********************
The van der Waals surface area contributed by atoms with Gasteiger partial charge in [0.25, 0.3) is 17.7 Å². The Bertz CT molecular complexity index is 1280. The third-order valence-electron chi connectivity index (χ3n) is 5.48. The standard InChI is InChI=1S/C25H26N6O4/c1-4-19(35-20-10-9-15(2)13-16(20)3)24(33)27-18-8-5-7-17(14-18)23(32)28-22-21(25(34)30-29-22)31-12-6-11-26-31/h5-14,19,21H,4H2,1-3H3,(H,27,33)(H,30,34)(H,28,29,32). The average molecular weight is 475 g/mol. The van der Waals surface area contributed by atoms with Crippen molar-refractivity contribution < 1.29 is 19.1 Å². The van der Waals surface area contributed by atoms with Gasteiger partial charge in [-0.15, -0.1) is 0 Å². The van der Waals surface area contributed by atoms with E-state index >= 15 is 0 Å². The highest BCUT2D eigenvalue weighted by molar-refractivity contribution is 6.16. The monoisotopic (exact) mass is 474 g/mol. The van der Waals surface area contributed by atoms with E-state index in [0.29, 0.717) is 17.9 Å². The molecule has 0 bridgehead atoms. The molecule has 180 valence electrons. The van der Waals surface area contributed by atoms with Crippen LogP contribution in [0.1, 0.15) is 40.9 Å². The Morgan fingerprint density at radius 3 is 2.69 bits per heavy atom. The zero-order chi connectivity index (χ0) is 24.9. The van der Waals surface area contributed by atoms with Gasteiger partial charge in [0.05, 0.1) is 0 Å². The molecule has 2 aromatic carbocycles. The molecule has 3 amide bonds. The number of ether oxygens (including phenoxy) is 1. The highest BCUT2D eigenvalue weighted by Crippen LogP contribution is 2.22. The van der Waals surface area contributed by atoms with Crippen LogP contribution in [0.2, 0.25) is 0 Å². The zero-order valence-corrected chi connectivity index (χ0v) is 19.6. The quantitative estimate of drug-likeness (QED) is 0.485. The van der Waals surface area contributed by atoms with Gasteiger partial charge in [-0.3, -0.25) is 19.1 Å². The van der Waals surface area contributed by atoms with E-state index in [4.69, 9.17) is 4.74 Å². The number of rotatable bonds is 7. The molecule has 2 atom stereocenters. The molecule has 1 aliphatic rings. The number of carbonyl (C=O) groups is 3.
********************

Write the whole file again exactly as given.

The van der Waals surface area contributed by atoms with Gasteiger partial charge in [0.25, 0.3) is 17.7 Å². The Bertz CT molecular complexity index is 1280. The third-order valence-electron chi connectivity index (χ3n) is 5.48. The standard InChI is InChI=1S/C25H26N6O4/c1-4-19(35-20-10-9-15(2)13-16(20)3)24(33)27-18-8-5-7-17(14-18)23(32)28-22-21(25(34)30-29-22)31-12-6-11-26-31/h5-14,19,21H,4H2,1-3H3,(H,27,33)(H,30,34)(H,28,29,32). The average molecular weight is 475 g/mol. The van der Waals surface area contributed by atoms with Crippen molar-refractivity contribution < 1.29 is 19.1 Å². The van der Waals surface area contributed by atoms with Gasteiger partial charge in [-0.15, -0.1) is 0 Å². The van der Waals surface area contributed by atoms with E-state index >= 15 is 0 Å². The highest BCUT2D eigenvalue weighted by molar-refractivity contribution is 6.16. The monoisotopic (exact) mass is 474 g/mol. The van der Waals surface area contributed by atoms with E-state index in [0.29, 0.717) is 17.9 Å². The molecule has 0 bridgehead atoms. The molecule has 180 valence electrons. The van der Waals surface area contributed by atoms with Crippen LogP contribution in [0.1, 0.15) is 40.9 Å². The Morgan fingerprint density at radius 3 is 2.69 bits per heavy atom. The zero-order chi connectivity index (χ0) is 24.9. The van der Waals surface area contributed by atoms with Gasteiger partial charge in [0.05, 0.1) is 0 Å². The molecule has 2 aromatic carbocycles. The molecule has 3 amide bonds. The number of ether oxygens (including phenoxy) is 1. The highest BCUT2D eigenvalue weighted by Crippen LogP contribution is 2.22. The van der Waals surface area contributed by atoms with Crippen LogP contribution in [0.2, 0.25) is 0 Å². The zero-order valence-corrected chi connectivity index (χ0v) is 19.6. The quantitative estimate of drug-likeness (QED) is 0.485. The van der Waals surface area contributed by atoms with Gasteiger partial charge in [-0.3, -0.25) is 19.1 Å². The van der Waals surface area contributed by atoms with E-state index in [4.69, 9.17) is 4.74 Å². The number of rotatable bonds is 7. The molecule has 2 atom stereocenters. The molecule has 1 aliphatic rings. The number of carbonyl (C=O) groups is 3.